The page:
Palmer’s fortune triples as sacked staff ‘in ruins’
CLIVE Palmer's wealth soared by $10 million a week last year as authorities fought to have him repay millions in redundancies for workers sacked from his Townsville nickel refinery.
The beleaguered businessman added $522 million to his fortune, analysis by The Courier-Mail shows.
Of that, $357 million came from the West Australian Supreme Court ordering Chinese-owned Citic to pay Mr Palmer's privately owned company Mineralogy royalties it owed for iron ore from his Pilbara deposits.
The 63-year-old has also benefited from ongoing increases in international coal prices, with his Central Queensland Coal Project (formerly known as Styx), 130km northwest of Rockhampton, gaining in value.
An environmental impact statement has been filed with the State Government for the project, which could produce up to 10 million tonnes of coal if it goes ahead.
The windfall has more than tripled the estimated total wealth of the businessman to more than $700 million.
He also claims the terms of the court order will guarantee him billions of dollars more over the next two decades.
But it has outraged Townsville Mayor Jenny Hill and former employees of his Queensland Nickel plant which shut down in April 2016, owing $300 million and at the cost of hundreds of jobs.
"Here we've got a multi-millionaire and failed federal MP who's destroyed the lives of 900 people and nearly ruined our community,'' Cr Hill said.
"He ripped the guts out of Queensland Nickel, left his workers out-of-pocket and out of a job, and has not paid millions of dollars owed."
Cr Hill said it was sickening to think of the heartache left for blue-collar workers while Mr Palmer built a mega-fortune and lived a life of luxury.
"It is a symptom of society when Queenslanders get more outraged by a kid stealing a car than white-collar criminals who do all sorts of things and the justice system seems to let them off and they don't end up with jail time.''
Former Queensland Nickel worker Paul Maloney, a father-of-three, and his wife Cassandra, spent their first Christmas in 17 years apart because the only job he could get was as a fly-in, fly-out worker in Western Australia.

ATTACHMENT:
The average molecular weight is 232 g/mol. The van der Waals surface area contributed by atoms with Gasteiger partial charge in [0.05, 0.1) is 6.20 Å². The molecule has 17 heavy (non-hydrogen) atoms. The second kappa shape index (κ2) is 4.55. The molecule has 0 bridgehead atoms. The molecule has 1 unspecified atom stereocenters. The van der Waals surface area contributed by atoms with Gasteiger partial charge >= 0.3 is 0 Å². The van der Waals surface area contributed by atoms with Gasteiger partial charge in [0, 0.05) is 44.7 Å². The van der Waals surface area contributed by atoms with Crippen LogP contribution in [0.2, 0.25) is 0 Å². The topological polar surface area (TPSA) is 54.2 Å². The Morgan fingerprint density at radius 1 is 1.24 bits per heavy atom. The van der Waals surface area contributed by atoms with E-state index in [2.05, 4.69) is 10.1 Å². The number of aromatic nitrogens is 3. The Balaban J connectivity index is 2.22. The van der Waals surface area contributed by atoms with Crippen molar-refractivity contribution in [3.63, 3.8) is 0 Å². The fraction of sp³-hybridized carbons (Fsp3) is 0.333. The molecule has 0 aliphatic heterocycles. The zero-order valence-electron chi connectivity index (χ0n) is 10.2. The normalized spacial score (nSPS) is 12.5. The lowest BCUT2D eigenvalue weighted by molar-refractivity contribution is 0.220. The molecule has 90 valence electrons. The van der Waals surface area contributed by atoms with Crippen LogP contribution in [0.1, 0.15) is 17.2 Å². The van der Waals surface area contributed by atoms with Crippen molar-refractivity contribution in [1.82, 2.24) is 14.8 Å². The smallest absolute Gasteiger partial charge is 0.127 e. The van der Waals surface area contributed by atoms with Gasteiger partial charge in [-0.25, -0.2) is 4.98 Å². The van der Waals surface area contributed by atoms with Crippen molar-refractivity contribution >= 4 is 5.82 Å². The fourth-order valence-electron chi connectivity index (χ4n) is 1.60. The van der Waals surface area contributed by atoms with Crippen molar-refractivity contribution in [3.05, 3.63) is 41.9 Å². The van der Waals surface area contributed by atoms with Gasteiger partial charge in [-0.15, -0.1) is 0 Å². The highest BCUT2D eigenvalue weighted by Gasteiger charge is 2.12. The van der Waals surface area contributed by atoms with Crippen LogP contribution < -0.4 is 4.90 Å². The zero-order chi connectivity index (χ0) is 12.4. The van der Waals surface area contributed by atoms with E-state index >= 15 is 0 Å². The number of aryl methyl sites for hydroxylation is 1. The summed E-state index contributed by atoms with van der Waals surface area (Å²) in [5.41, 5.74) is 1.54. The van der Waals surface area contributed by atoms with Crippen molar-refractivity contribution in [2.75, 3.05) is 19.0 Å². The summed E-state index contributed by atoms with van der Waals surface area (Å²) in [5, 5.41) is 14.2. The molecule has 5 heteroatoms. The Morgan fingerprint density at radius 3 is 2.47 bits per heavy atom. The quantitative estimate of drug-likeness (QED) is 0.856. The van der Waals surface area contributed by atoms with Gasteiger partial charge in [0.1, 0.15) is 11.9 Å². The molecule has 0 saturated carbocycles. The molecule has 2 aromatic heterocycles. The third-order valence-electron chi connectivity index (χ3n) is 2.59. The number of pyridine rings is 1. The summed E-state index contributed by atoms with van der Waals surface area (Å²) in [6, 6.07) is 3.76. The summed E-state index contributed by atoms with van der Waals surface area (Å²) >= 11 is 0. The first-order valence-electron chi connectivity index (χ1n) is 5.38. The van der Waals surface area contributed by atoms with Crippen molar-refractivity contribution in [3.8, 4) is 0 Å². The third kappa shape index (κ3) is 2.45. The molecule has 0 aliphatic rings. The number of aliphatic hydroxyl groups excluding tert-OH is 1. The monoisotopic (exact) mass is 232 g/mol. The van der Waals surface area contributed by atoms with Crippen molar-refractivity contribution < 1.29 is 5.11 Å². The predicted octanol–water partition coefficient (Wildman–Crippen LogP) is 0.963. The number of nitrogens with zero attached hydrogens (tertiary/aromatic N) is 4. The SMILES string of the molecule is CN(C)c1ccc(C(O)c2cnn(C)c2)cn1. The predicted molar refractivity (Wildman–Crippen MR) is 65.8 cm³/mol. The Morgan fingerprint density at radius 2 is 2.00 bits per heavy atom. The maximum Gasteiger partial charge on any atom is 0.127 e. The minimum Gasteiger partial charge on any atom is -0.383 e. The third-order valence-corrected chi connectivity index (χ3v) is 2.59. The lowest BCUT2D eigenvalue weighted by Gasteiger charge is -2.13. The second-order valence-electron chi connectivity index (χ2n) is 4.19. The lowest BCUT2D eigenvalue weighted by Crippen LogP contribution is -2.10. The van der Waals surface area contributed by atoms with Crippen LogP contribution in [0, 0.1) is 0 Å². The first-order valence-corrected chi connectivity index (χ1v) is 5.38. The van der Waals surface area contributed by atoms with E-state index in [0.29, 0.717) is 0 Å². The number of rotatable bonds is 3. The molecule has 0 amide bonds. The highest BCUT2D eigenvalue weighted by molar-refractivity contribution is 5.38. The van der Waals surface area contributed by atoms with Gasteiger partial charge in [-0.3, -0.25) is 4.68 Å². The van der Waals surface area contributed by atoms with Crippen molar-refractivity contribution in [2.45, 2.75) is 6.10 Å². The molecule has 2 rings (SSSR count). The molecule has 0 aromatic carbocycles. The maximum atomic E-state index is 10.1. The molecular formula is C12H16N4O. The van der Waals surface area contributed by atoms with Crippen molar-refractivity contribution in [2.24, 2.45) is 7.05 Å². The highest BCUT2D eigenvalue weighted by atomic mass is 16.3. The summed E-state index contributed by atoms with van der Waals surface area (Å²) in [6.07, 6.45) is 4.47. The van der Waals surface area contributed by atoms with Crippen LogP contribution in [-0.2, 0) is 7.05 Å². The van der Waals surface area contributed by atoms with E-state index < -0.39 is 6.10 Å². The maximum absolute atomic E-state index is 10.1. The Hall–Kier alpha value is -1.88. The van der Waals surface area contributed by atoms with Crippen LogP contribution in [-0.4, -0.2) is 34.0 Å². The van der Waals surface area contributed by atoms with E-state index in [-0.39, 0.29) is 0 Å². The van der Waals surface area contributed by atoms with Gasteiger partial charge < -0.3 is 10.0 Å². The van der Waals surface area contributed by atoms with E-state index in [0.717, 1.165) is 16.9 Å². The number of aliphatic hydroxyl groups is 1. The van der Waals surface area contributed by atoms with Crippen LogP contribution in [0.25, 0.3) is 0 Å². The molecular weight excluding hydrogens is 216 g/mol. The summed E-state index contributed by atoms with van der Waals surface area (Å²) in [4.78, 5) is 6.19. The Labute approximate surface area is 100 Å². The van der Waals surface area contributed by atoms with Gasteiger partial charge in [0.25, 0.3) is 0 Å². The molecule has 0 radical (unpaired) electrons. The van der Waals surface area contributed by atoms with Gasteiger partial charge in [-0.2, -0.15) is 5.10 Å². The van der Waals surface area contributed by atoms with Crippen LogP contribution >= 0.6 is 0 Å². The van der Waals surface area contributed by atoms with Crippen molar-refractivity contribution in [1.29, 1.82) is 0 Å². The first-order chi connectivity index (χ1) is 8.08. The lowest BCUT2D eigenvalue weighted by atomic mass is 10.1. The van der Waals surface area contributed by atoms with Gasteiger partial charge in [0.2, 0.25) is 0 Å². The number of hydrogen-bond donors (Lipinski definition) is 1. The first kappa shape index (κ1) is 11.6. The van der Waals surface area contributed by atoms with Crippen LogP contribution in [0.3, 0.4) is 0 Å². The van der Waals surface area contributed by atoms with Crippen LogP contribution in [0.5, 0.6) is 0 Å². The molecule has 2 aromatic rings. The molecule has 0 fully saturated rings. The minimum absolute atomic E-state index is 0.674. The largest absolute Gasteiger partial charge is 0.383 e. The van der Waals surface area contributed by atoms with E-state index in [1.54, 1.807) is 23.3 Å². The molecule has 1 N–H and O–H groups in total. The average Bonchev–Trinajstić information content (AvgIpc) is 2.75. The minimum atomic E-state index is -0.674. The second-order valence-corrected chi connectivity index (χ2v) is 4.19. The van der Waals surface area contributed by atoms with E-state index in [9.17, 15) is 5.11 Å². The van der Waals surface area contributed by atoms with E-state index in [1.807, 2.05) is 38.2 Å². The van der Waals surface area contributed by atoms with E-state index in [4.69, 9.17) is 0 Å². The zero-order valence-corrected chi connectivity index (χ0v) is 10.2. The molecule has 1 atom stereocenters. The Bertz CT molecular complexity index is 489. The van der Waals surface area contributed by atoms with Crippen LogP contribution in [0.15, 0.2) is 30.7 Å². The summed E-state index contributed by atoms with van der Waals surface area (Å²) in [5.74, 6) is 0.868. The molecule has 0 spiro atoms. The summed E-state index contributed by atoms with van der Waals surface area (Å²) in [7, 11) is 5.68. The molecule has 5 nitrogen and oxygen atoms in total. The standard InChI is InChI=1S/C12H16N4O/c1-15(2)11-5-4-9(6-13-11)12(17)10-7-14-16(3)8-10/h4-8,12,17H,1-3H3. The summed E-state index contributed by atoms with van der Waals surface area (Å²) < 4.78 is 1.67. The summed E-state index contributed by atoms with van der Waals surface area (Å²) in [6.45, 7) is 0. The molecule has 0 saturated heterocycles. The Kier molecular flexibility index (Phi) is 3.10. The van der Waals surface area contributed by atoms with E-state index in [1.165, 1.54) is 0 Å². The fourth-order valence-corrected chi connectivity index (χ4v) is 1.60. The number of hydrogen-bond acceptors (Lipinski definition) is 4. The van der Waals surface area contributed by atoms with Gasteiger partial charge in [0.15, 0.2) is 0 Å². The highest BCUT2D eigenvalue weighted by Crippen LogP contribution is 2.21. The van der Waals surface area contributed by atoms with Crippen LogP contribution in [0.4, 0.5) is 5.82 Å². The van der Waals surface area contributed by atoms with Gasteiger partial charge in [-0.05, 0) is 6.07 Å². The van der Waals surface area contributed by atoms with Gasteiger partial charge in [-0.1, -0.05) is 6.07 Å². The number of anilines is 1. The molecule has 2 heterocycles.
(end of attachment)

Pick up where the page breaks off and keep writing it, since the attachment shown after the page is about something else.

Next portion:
"Clive Palmer destroyed lives and tore apart families. My husband is now away from his family for two-thirds of the year,'' Mrs Maloney said yesterday.
"Clive Palmer needs to pay his bills. This crap about him reopening Queensland Nickel is nonsense. Who'd trust him to work for him? Lots of workers never got their full entitlements.
"Everyone says he's a cunning businessman, but I hate him. I think he's a heartless idiot.''
Mr Palmer said Queensland Nickel intended to come out of administration in 2016 and continue trading. "The administrator decided to shut it down and make people redundant, not us," he said.
He also argued that Queensland Nickel had paid $709 million in taxes in the previous decade and was entitled to government support "like any other business".
He said he was still considering reopening the Townsville plant.
The order against Citic covered royalties due to March 31 this year.
"The royalties formula determined means there is another $160 million due to the end of 2017," Mr Palmer told The Courier-Mail.
He claims it also ensures a minimum US$180 million a year in royalties for the next 20 years. But if the Chinese meet their production targets, it will be US$360 million a year.
Mr Palmer also retains equity in the closed Palmer Coolum Resort, on the Sunshine Coast; a resort at Bora Bora, in Tahiti; former golf courses on the Gold Coast; and a portfolio of private properties.
But his newly inflated fortune could be cut again if special purposes liquidators appointed by the Federal Government succeed in Supreme Court action to recover $70 million paid in redundancies to former refinery workers.
On December 30, Mr Palmer took to Twitter to complain that Citic had not handed over the money.
"Mineralogy has recently received a judgment in its favour for US$153m against the largest Chinese Govt owned company in the world, Citic Limited. The Chinese Government-owned company still has not paid the judgement and continues to export Australian resources without paying," he posted.